The latest news from the US-led war in Syria against the Islamic State, known as ISIS, ought to give Americans some pause about our intervention there. When the Obama administration stipulated that its modus operandi for the covert war of targeted killing—that there needed to be a “near certainty” no civilians would be killed (however poorly the policy is implemented)—didn’t apply to Syria, it raised eyebrows. A report by McClatchy on Wednesday indicates that not only are the civilian casualties mounting, but points to the US-led coalition, perhaps unwittingly, helping a Kurdish militia carry out ethnic cleansing and a possible war crime.
The first batch of civilian casualties came early on in the Syria campaign launched last September: while targeting a terrorist bomb maker, air strikes killed at least seven civilians, Human Rights Watch said at the time. As the sporadic bombings continued, civilian deaths slowly mounted; an opposition human rights group said in March that coalition forces had caused more than 100 civilian deaths in Syria. (Others have placed the number of confirmed deaths at around 60.)
Then, over one half-hour period last Thursday night, coalition-caused civilian deaths spiked: an initial report from the Syrian Observatory for Human Rights said missile strikes in the village Bir Hamalli killed least 50 civilians from among the village’s 1000 inhabitants; the following day, it raised the toll to 64 confirmed deaths, including 31 children and 19 women. Yesterday, another rights group, the Syrian Network for Human Rights, corroborated the numbers, adding incredibly troubling details of how the attack was carried off.
Mousab Alhamadee of the indispensable McClatchy news agency tied together the Network’s release with his own reporting:
An activist, who spoke only on the condition of anonymity for his safety, told McClatchy last week that he suspected that members of the local Kurdish militia known as the People’s Protection Units, or YPG in the Kurdish language, which had worked closely with the United States during the fight for Kobani, had intentionally called in the strike to drive away Arab residents.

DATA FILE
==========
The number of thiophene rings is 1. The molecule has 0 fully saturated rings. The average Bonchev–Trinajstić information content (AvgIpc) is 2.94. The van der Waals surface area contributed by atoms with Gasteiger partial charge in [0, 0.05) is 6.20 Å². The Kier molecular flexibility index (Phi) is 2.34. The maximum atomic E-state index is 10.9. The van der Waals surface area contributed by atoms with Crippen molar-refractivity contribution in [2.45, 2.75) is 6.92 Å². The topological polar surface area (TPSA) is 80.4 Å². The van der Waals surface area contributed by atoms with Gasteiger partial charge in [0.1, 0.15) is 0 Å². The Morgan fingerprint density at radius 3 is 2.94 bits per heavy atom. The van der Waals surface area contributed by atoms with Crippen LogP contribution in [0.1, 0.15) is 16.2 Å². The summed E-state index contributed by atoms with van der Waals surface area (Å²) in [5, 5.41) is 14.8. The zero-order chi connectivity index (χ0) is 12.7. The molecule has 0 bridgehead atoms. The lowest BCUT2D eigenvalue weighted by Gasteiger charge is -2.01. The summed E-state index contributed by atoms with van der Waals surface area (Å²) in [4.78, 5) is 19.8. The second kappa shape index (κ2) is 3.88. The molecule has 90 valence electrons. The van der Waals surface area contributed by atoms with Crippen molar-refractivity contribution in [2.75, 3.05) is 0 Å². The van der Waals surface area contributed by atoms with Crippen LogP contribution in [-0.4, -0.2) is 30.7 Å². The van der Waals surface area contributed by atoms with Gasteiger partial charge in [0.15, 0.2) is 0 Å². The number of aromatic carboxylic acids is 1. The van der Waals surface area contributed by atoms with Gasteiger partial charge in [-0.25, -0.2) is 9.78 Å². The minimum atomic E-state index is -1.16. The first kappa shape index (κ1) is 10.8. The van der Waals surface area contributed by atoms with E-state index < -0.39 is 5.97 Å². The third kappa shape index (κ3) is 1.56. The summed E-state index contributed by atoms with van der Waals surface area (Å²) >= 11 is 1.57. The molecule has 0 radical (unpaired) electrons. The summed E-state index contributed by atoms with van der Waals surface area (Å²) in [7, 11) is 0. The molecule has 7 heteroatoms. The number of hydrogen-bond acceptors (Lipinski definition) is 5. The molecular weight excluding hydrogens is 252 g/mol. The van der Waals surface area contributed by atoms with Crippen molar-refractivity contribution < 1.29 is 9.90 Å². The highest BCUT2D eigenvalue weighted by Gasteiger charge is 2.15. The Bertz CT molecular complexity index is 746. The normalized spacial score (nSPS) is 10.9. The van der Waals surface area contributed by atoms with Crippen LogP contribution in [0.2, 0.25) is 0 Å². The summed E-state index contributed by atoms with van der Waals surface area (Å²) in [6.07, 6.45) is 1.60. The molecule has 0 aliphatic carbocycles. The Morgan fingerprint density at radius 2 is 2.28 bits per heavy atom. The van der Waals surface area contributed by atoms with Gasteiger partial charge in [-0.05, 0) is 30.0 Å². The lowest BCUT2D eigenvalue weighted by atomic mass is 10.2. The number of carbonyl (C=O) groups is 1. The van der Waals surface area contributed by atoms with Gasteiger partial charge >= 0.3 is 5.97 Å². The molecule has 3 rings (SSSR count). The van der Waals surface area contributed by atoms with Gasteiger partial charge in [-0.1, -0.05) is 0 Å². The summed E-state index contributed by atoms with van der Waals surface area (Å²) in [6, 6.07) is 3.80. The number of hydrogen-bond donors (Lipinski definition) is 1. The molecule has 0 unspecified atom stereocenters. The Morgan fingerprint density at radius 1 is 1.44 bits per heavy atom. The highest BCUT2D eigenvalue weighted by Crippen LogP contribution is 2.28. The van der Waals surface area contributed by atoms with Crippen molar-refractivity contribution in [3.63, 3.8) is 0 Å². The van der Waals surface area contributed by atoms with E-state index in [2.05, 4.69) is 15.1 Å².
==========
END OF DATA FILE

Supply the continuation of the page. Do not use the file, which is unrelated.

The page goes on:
Alhamadee went on to note that the US military had confirmed a Kurdish role in intelligence gathering for the strike: the militia had—apparently incorrectly—“reported there were no civilians present in that location and that there had not been any civilians present for two weeks prior to the coalition airstrikes,” a US spokesman had said. (The Syrian Network reported that the village was under ISIS’s control, but that the jihadi group doesn’t have any bases there.)
The account proffered to Alhamadee by the Syrian Network was even more troubling: “When two fuel trucks entered the town, the network said residents had reported, the YPG opened fire with tracer rounds. When villagers gathered to aid those wounded by the YPG fire, coalition aircraft fired missiles.”
Whoa, Nelly! If this report is accurate—it’s admittedly thinly sourced, as is so much reporting about what’s happening on the ground in Syria—Kurdish militias are calling in US bombings to deliberately murder civilians, with the aim of ethnically cleansing Arab villages. And the US is obliging them. (The US denied any civilian casualties, leading one of the rights groups to express shock at the denial.) The tactic seems to have worked: most of Bir Mahalli’s residents reportedly fled.